Steven F. Hayward, Ph.D, Resident Scholar Kenneth Green, Ph.D, Visiting Scholar
AEI President Christopher DeMuth took great exception to the Guardian story, and circulated the following memo to AEI staff.
February 2, 2007If there were evidence that AEI was trying to get individual scientists to change their tune in return for large honoraria, there would undoubtedly be a story here. But there is no evidence this occurred. The general views of Professors Schroeder and North are well knowm to those who work in this area, and were unlikely to be swayed by ths offer (and they were not). More broadly, just as there may be financial incentives to write analyses desired by corporate funders, there are also financial incentives to tailor research projects and findings to increase the likelihood of receiving government grants. This is why I believe scientific studies should be analyzed on their merits, not the source of funding.
NOTE FOR AEI SCHOLARS, FELLOWS, AND STAFF
Many of us have received telephone calls and emails prompted by a shoddy article on the front page of today's Guardian, the British newspaper, headlined "Scientists offered cash to dispute climate study" (posted at http://environment.guardian.co.uk/climatechange/story/0,,2004397,00.html#article_continue).
The article uses several garden-variety journalistic tricks to create the impression of a story where none exists. Thus, AEI is described as a "lobby group" (we are a research group that does no lobbying and takes no institutional positions on policy issues); ExxonMobil's donations to AEI are either bulked up by adding donations over many years, or simply made up (the firm's annual AEI support is generous and valued but is a fraction of the amount reported—no corporation accounts for more than 1 percent of our annual budget); and AEI is characterized as the Bush administration's "intellectual Cosa Nostra" and "White House surrogates" (AEI scholars criticize or praise Bush administration policies—every day, on the merits). All of this could have been gleaned from a brief visit to the AEI website.
But the article's specific charge (announced in the headline) is a very serious one. Although most of you will appreciate the truth on your own, I thought it would be useful to provide a few details.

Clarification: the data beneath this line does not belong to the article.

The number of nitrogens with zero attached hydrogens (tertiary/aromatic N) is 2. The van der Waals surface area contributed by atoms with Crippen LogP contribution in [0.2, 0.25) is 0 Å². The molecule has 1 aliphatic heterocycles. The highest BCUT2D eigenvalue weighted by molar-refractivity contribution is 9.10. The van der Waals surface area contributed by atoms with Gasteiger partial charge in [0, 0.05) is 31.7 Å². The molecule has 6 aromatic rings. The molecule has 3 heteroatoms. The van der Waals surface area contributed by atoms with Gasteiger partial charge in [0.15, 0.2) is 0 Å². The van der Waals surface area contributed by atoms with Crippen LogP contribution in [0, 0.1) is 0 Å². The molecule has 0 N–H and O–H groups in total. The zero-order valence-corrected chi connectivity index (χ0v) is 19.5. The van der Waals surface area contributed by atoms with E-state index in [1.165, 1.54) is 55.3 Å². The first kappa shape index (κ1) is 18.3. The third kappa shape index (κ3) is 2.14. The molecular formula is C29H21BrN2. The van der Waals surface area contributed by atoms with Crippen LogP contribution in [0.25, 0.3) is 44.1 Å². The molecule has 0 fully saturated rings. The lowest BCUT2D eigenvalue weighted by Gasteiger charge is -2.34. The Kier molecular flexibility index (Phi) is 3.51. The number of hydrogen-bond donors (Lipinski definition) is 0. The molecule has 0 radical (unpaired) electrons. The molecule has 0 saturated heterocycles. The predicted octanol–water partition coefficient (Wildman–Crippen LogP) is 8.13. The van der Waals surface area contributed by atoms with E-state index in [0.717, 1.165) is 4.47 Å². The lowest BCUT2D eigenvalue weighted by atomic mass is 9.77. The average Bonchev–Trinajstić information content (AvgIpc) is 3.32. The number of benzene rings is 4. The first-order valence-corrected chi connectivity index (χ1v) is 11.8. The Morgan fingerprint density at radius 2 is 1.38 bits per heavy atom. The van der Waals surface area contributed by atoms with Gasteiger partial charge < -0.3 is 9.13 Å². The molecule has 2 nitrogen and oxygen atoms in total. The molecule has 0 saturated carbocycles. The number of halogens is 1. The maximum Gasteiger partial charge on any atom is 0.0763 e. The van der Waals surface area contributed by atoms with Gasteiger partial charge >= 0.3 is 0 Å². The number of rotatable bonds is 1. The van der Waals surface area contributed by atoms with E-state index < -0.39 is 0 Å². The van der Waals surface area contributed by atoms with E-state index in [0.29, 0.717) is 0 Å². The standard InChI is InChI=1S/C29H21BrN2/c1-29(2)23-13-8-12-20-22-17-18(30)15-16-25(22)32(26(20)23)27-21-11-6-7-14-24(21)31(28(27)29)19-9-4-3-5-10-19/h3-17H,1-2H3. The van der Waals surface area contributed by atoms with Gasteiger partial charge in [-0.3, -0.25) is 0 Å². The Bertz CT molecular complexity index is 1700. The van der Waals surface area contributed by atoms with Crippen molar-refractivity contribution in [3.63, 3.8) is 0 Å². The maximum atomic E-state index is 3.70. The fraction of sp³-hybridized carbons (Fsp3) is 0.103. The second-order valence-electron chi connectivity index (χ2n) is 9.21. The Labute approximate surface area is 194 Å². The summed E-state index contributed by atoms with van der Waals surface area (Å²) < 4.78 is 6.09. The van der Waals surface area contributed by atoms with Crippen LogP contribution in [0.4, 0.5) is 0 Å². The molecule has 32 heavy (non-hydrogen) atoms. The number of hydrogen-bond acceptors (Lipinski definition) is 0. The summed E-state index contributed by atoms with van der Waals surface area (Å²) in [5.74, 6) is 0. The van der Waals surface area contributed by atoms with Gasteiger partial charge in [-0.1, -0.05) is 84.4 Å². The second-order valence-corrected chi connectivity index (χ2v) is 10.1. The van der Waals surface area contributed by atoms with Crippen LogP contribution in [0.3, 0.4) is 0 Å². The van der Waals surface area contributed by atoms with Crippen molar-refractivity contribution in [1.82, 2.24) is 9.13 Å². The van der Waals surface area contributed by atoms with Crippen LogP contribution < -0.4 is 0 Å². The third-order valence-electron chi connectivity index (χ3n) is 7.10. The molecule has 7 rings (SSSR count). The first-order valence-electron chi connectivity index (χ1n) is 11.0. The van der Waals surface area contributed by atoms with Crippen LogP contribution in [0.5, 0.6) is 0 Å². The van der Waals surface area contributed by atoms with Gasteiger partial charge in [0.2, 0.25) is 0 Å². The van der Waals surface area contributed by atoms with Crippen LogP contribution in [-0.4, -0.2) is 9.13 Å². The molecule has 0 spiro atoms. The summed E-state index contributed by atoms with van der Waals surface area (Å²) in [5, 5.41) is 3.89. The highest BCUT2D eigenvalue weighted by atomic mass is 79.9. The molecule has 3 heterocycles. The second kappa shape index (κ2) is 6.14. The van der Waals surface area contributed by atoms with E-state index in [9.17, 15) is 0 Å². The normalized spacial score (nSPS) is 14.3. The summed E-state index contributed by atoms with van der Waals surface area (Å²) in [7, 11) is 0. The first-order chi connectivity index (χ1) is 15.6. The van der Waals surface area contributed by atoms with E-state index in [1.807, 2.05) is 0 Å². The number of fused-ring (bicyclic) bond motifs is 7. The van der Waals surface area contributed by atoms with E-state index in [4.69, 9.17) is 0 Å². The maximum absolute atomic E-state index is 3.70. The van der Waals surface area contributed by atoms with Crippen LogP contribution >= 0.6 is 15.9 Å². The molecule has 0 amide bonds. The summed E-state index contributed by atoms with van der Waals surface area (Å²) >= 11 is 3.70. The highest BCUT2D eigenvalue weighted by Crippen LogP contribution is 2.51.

First, AEI has published a large volume of books and papers on climate change issues over the past decade and has held numerous conferences on the subject. A wide range of views on the scientific and policy issues have been presented in these publications and conferences. All of them are posted on our website. It would be easy to find policy arguments in our publications and conferences that people at ExxonMobil (or other corporations that support AEI) disagree with—as well as those they agree with and, I hope, some they hadn't thought of until we presented them. Our latest book on the subject, Lee Lane's Strategic Options for Bush Administration Climate Policy, advocates a carbon tax, which I'm pretty sure ExxonMobil opposes (the book also dares to criticize some of the Bush administration's climate-change policies!).
Second, attempting to disentangle science from politics on the question of climate change causation, and to fashion policies that take account of the uncertainties concerning causation, are longstanding AEI interests. Several recent issues of our "Environmental Policy Outlook" address these issues, as does Ken Green's "Q & A" article in the November-December issue of The American. The new research project that Ken and Steve Hayward have been organizing is a continuation of these interests. I am attaching the two letters that Steve and Ken have sent out to climate change scientists and policy experts (the first one emphasizing the scientific and climate-modeling issues addressed by the Intergovernmental Panel on Climate Change; the second, more recent one covering broader policy issues as well)—and invite you to read them and compare them with the characterization in the Guardian article. The first letter, sent last summer to Professor Steve Schroeder of Texas A&M (and also to his colleague Gerald North), is the one quoted by the Guardian. Ken and Steve canvassed scholars with a range of views on the scientific and policy issues, with an eye to the intrinsic quality and interest of their work rather than to whether partisans might characterize them as climate change "skeptics" or "advocates." They certainly did not avoid those with a favorable view of the IPCC reports—such as Professor Schroeder himself.